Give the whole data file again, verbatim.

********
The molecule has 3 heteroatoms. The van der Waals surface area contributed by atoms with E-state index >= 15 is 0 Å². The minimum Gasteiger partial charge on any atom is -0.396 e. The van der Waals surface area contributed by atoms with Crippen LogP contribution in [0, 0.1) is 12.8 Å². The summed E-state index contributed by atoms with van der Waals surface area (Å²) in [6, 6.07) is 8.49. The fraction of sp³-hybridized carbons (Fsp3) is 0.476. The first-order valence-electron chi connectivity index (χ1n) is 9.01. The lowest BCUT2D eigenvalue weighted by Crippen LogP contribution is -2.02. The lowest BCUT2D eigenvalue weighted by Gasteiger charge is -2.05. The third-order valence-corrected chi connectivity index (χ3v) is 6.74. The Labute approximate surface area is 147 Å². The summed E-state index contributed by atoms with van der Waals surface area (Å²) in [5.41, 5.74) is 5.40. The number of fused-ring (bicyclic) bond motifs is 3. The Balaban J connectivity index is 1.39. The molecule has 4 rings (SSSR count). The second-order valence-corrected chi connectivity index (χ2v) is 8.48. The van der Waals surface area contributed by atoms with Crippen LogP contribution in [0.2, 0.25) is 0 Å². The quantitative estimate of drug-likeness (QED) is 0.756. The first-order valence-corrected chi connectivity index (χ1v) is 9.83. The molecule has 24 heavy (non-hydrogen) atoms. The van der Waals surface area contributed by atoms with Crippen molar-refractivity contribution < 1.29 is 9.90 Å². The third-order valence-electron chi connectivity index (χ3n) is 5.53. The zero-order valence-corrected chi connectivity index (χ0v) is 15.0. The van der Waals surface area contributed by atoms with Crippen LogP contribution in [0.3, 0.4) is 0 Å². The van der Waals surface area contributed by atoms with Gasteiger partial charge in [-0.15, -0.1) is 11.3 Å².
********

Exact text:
The molecule has 3 heteroatoms. The van der Waals surface area contributed by atoms with E-state index >= 15 is 0 Å². The minimum Gasteiger partial charge on any atom is -0.396 e. The van der Waals surface area contributed by atoms with Crippen LogP contribution in [0, 0.1) is 12.8 Å². The summed E-state index contributed by atoms with van der Waals surface area (Å²) in [6, 6.07) is 8.49. The fraction of sp³-hybridized carbons (Fsp3) is 0.476. The first-order valence-electron chi connectivity index (χ1n) is 9.01. The lowest BCUT2D eigenvalue weighted by Crippen LogP contribution is -2.02. The lowest BCUT2D eigenvalue weighted by Gasteiger charge is -2.05. The third-order valence-corrected chi connectivity index (χ3v) is 6.74. The Labute approximate surface area is 147 Å². The summed E-state index contributed by atoms with van der Waals surface area (Å²) in [5.41, 5.74) is 5.40. The number of fused-ring (bicyclic) bond motifs is 3. The Balaban J connectivity index is 1.39. The molecule has 4 rings (SSSR count). The second-order valence-corrected chi connectivity index (χ2v) is 8.48. The van der Waals surface area contributed by atoms with Crippen LogP contribution in [0.2, 0.25) is 0 Å². The quantitative estimate of drug-likeness (QED) is 0.756. The first-order valence-corrected chi connectivity index (χ1v) is 9.83. The molecule has 24 heavy (non-hydrogen) atoms. The van der Waals surface area contributed by atoms with Crippen molar-refractivity contribution < 1.29 is 9.90 Å². The third-order valence-electron chi connectivity index (χ3n) is 5.53. The zero-order valence-corrected chi connectivity index (χ0v) is 15.0. The van der Waals surface area contributed by atoms with Crippen LogP contribution in [0.3, 0.4) is 0 Å². The van der Waals surface area contributed by atoms with Gasteiger partial charge in [-0.15, -0.1) is 11.3 Å².